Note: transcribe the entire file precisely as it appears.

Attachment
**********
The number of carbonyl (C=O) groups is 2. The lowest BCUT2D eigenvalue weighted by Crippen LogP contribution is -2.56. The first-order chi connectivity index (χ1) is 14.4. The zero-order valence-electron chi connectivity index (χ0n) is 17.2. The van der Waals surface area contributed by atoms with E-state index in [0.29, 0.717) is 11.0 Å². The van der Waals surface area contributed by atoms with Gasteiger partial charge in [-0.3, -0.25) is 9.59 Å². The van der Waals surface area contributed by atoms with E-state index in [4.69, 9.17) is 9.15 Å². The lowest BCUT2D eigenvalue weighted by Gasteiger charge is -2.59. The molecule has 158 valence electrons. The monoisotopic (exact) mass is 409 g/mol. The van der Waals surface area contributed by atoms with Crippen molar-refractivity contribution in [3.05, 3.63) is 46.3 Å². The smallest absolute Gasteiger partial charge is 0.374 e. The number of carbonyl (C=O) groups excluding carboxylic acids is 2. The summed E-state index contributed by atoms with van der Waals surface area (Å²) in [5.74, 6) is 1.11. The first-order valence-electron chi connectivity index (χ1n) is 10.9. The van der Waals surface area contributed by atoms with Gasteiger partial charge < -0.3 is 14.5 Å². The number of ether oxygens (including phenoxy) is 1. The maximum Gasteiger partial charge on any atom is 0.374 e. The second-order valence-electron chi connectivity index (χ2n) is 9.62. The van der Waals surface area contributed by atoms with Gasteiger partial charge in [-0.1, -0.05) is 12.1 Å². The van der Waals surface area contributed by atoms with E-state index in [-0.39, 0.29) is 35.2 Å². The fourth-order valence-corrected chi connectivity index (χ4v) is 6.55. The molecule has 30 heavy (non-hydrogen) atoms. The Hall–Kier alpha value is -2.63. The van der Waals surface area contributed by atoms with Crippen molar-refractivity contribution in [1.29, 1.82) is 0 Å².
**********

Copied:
The number of carbonyl (C=O) groups is 2. The lowest BCUT2D eigenvalue weighted by Crippen LogP contribution is -2.56. The first-order chi connectivity index (χ1) is 14.4. The zero-order valence-electron chi connectivity index (χ0n) is 17.2. The van der Waals surface area contributed by atoms with E-state index in [0.29, 0.717) is 11.0 Å². The van der Waals surface area contributed by atoms with Gasteiger partial charge in [-0.3, -0.25) is 9.59 Å². The van der Waals surface area contributed by atoms with E-state index in [4.69, 9.17) is 9.15 Å². The lowest BCUT2D eigenvalue weighted by Gasteiger charge is -2.59. The molecule has 158 valence electrons. The monoisotopic (exact) mass is 409 g/mol. The van der Waals surface area contributed by atoms with Crippen molar-refractivity contribution in [3.05, 3.63) is 46.3 Å². The smallest absolute Gasteiger partial charge is 0.374 e. The number of carbonyl (C=O) groups excluding carboxylic acids is 2. The summed E-state index contributed by atoms with van der Waals surface area (Å²) in [5.74, 6) is 1.11. The first-order valence-electron chi connectivity index (χ1n) is 10.9. The van der Waals surface area contributed by atoms with Gasteiger partial charge < -0.3 is 14.5 Å². The number of ether oxygens (including phenoxy) is 1. The maximum Gasteiger partial charge on any atom is 0.374 e. The second-order valence-electron chi connectivity index (χ2n) is 9.62. The van der Waals surface area contributed by atoms with Gasteiger partial charge in [-0.1, -0.05) is 12.1 Å². The van der Waals surface area contributed by atoms with E-state index in [-0.39, 0.29) is 35.2 Å². The fourth-order valence-corrected chi connectivity index (χ4v) is 6.55. The molecule has 30 heavy (non-hydrogen) atoms. The Hall–Kier alpha value is -2.63. The van der Waals surface area contributed by atoms with Crippen molar-refractivity contribution in [1.29, 1.82) is 0 Å².